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Guantanamo captives vastly outnumbered by 2,000 guards, staff

A guard at Joint Task Force Guantanamo walks a tier at Camp 5 making routing cell checks of detainees.

KILHO PARK/U.S. NAVY PHOTO

By CAROL ROSENBERG | Miami Herald (Tribune News Service) | Published: February 22, 2016

GUANTANAMO BAY NAVAL BASE, Cuba (Tribune News Service) — With the Obama administration scheduled to present its prison-closing plan to Congress this week, one question it may answer is how many guards it takes to secure the declining number of detainees at Guantanamo.

Today, 2,000 troops and civilians are stationed here to staff the prison and court alone, by one measure working out to $4.4 million a year for each the last 91 detainees.

That’s not because the huge staff is on standby for the possibility that the prison population might grow. Obama administration policy prohibits bringing new captives here.

Rather, the warden said in a recent interview that he staffs for the worst-case scenario at this remote outpost on Cuba’s southeastern tip — that each and every captive suddenly needs to be confined alone inside a cell rather than the current climate of most captives cooperating with their guards and allowed to live communally.

Of the 2,000 prison staff, 1,700 are U.S. military and 1,300 make up the guard force.

“I don’t have the state police. I don’t have the county sheriff,” Army Col. David Heath said. “I don’t have anybody else to call to help me keep things under control here. And it would be several weeks before we could get a unit mobilized and in here.”

In its 2016 policy bill, Congress set Tuesday as the deadline for the White House to present a “comprehensive detention strategy” for how to handle current and future alleged terrorists. Obama administration officials have said their plan involves sending some cleared detainees to other countries and the rest to military detention somewhere in the United States — something that Congress now forbids.

In the meantime, during a recent visit, the last 91 prisoners were scattered across at least six different lockups at the Detention Center Zone that has been built in fits and starts since Camp X-Ray opened four months after the Sept. 11, 2001, attacks in the United States.

All but at most three captives that day were deemed compliant, cooperating with camp guards, mostly living in groups that signaled little strife.

But the far-flung nature of today’s prison, different sites built to solve different problems across a decade of construction, some discarded, some repurposed, also accounts for the need for 1,700 troops — about 18 soldiers for every captive.

Some stand guard on cellblocks where it takes the same number of guards to stand watch whether there is one detainee or 10 inside, said Heath, who commands 1,300 of the security forces. Others do escort duty, moving captives between prison buildings to legal meetings, Red Cross visits, calls from home, the hospital and parole board sessions, each with a different location, each requiring its own security.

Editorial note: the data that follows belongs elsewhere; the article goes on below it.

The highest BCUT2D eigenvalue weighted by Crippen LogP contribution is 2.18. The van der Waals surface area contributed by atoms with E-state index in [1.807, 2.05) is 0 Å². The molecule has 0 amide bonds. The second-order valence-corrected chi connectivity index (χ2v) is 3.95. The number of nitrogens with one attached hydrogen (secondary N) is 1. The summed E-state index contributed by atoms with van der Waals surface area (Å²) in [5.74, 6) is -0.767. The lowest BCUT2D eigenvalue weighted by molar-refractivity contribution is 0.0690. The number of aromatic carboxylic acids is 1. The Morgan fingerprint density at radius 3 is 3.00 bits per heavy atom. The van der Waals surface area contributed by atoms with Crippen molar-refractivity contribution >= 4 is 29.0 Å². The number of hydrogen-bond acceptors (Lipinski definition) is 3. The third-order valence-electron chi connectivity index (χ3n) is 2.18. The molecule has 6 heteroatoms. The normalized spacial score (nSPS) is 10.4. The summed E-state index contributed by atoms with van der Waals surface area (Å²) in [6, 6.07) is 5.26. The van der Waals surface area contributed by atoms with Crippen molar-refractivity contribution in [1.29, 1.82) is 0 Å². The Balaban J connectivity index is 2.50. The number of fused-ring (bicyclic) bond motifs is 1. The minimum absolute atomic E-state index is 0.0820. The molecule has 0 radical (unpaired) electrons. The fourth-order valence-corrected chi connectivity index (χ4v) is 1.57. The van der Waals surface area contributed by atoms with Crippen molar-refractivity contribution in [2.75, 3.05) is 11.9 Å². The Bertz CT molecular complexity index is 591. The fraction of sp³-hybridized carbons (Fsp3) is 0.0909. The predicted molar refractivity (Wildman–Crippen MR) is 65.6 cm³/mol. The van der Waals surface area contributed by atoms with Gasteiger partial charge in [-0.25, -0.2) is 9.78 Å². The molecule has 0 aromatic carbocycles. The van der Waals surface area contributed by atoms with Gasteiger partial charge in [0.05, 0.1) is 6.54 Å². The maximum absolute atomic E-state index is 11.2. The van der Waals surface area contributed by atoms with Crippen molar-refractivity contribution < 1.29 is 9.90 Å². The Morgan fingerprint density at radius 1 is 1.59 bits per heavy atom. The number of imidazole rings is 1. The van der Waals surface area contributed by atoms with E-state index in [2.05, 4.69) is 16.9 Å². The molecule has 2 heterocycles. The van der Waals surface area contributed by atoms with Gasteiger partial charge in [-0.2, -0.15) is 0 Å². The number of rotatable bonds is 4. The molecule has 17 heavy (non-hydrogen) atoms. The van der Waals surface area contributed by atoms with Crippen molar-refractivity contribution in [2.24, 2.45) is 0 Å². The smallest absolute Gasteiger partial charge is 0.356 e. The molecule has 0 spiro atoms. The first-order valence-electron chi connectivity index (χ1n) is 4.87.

Add to that the war court, about a 15-minute drive from the prison, requiring more security as alleged terrorists are transported to hearings. The prison also has a temporary maritime unit, borrowed from the Coast Guard to protect the prison’s shoreline and bay, and Air Force engineers who maintain temporary tent cities and trailer parks.

Administration officials say the U.S. government spent $399 million in 2015 on the various missions required to maintain the prisoners, not just the care and feeding of the captives but also the troops here on mostly 6- to 9- to 12-month rotations. That means feeding, housing, training and entertaining the 1,700 troops, whose supplies arrive by sea or air, accounting for some of high costs.

The widespread 2013 hunger strike was labor intensive for the guard force.

Life under lockdown is labor intensive. Guards delivered individual meals in plastic foam containers to each captive, logging what went in and recording how much each man ate. Hunger strikers requiring up to twice-daily tube feedings had to be taken from their cells and shackled to restraint chairs. Five-troop forced-cell-extraction teams were used on those who didn’t go willingly. A military photographer took part as a sixth member to document every move. More troops were needed to scrutinize monitors that peer into each cell, on guard for suicide attempts and other feared misbehavior.

By April 15, 2014, the military reported that total Detention Center staff, troops and civilians, had swollen to 2,268. The prison held 155 captives.

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©2016 Miami Herald

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